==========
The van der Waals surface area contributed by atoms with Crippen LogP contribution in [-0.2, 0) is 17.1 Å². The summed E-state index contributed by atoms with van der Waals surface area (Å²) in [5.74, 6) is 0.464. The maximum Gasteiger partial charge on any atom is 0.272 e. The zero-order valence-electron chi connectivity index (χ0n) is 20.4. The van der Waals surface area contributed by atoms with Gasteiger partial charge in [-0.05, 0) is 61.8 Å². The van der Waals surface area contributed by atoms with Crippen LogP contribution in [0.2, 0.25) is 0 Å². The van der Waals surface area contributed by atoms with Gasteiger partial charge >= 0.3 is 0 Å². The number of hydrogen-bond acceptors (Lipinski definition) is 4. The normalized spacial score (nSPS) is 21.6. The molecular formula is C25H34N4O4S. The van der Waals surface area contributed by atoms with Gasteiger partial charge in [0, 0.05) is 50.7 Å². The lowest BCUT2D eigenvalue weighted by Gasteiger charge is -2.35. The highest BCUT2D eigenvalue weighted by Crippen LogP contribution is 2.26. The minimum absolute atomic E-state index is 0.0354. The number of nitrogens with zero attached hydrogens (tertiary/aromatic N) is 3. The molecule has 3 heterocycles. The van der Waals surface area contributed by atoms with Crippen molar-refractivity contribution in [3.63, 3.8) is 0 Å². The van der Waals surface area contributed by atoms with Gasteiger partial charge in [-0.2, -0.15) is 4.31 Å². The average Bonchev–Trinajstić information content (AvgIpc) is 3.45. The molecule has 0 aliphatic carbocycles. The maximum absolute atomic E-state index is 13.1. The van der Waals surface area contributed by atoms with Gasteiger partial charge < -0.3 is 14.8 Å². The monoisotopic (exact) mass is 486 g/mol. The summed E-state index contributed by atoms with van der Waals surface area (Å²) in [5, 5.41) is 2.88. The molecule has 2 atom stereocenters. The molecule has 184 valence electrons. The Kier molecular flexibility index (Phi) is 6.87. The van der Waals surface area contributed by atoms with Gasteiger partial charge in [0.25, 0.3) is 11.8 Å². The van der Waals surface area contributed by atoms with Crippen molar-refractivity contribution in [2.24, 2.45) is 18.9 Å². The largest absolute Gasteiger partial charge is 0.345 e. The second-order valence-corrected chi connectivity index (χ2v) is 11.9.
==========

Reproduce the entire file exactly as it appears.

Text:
The van der Waals surface area contributed by atoms with Crippen LogP contribution in [-0.2, 0) is 17.1 Å². The summed E-state index contributed by atoms with van der Waals surface area (Å²) in [5.74, 6) is 0.464. The maximum Gasteiger partial charge on any atom is 0.272 e. The zero-order valence-electron chi connectivity index (χ0n) is 20.4. The van der Waals surface area contributed by atoms with Gasteiger partial charge in [-0.05, 0) is 61.8 Å². The van der Waals surface area contributed by atoms with Crippen LogP contribution in [0.2, 0.25) is 0 Å². The van der Waals surface area contributed by atoms with Gasteiger partial charge >= 0.3 is 0 Å². The number of hydrogen-bond acceptors (Lipinski definition) is 4. The normalized spacial score (nSPS) is 21.6. The molecular formula is C25H34N4O4S. The van der Waals surface area contributed by atoms with Gasteiger partial charge in [0, 0.05) is 50.7 Å². The lowest BCUT2D eigenvalue weighted by Gasteiger charge is -2.35. The highest BCUT2D eigenvalue weighted by Crippen LogP contribution is 2.26. The minimum absolute atomic E-state index is 0.0354. The number of nitrogens with zero attached hydrogens (tertiary/aromatic N) is 3. The molecule has 3 heterocycles. The van der Waals surface area contributed by atoms with Crippen molar-refractivity contribution in [3.63, 3.8) is 0 Å². The van der Waals surface area contributed by atoms with Gasteiger partial charge in [-0.2, -0.15) is 4.31 Å². The average Bonchev–Trinajstić information content (AvgIpc) is 3.45. The molecule has 0 aliphatic carbocycles. The maximum absolute atomic E-state index is 13.1. The van der Waals surface area contributed by atoms with Gasteiger partial charge < -0.3 is 14.8 Å². The monoisotopic (exact) mass is 486 g/mol. The summed E-state index contributed by atoms with van der Waals surface area (Å²) in [5, 5.41) is 2.88. The molecule has 2 atom stereocenters. The molecule has 184 valence electrons. The Kier molecular flexibility index (Phi) is 6.87. The van der Waals surface area contributed by atoms with Gasteiger partial charge in [0.25, 0.3) is 11.8 Å². The van der Waals surface area contributed by atoms with Crippen molar-refractivity contribution in [2.24, 2.45) is 18.9 Å². The largest absolute Gasteiger partial charge is 0.345 e. The second-order valence-corrected chi connectivity index (χ2v) is 11.9.